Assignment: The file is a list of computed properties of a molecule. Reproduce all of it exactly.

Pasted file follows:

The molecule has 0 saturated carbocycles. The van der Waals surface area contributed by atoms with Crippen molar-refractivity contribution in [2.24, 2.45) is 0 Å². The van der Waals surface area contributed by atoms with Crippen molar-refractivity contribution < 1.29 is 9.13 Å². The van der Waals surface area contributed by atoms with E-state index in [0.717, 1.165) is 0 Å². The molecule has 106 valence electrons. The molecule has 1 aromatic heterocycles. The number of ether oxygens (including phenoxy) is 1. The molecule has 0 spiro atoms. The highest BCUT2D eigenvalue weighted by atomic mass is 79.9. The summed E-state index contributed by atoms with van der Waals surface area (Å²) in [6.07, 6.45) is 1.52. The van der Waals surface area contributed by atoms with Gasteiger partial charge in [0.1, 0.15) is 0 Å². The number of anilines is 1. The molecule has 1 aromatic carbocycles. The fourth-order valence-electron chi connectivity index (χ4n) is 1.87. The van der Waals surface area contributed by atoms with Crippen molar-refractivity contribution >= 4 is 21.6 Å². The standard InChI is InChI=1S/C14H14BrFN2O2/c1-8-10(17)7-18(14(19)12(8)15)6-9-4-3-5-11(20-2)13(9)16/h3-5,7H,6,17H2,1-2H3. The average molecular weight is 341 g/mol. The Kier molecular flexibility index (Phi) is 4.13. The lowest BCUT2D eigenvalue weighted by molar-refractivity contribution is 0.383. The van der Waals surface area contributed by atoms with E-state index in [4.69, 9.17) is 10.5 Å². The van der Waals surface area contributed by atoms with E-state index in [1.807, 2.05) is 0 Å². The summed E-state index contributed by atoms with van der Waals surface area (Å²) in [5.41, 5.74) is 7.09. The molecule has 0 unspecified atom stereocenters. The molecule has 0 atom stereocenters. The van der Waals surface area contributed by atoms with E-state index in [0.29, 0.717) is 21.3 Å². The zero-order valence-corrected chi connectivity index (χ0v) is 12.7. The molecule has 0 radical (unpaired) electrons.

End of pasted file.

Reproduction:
The molecule has 0 saturated carbocycles. The van der Waals surface area contributed by atoms with Crippen molar-refractivity contribution in [2.24, 2.45) is 0 Å². The van der Waals surface area contributed by atoms with Crippen molar-refractivity contribution < 1.29 is 9.13 Å². The van der Waals surface area contributed by atoms with E-state index in [0.717, 1.165) is 0 Å². The molecule has 106 valence electrons. The molecule has 1 aromatic heterocycles. The number of ether oxygens (including phenoxy) is 1. The molecule has 0 spiro atoms. The highest BCUT2D eigenvalue weighted by atomic mass is 79.9. The summed E-state index contributed by atoms with van der Waals surface area (Å²) in [6.07, 6.45) is 1.52. The van der Waals surface area contributed by atoms with Gasteiger partial charge in [0.1, 0.15) is 0 Å². The number of anilines is 1. The molecule has 1 aromatic carbocycles. The fourth-order valence-electron chi connectivity index (χ4n) is 1.87. The van der Waals surface area contributed by atoms with Crippen molar-refractivity contribution >= 4 is 21.6 Å². The standard InChI is InChI=1S/C14H14BrFN2O2/c1-8-10(17)7-18(14(19)12(8)15)6-9-4-3-5-11(20-2)13(9)16/h3-5,7H,6,17H2,1-2H3. The average molecular weight is 341 g/mol. The Kier molecular flexibility index (Phi) is 4.13. The lowest BCUT2D eigenvalue weighted by molar-refractivity contribution is 0.383. The van der Waals surface area contributed by atoms with E-state index in [4.69, 9.17) is 10.5 Å². The van der Waals surface area contributed by atoms with E-state index in [1.807, 2.05) is 0 Å². The summed E-state index contributed by atoms with van der Waals surface area (Å²) in [5.41, 5.74) is 7.09. The molecule has 0 unspecified atom stereocenters. The molecule has 0 atom stereocenters. The van der Waals surface area contributed by atoms with E-state index in [0.29, 0.717) is 21.3 Å². The zero-order valence-corrected chi connectivity index (χ0v) is 12.7. The molecule has 0 radical (unpaired) electrons.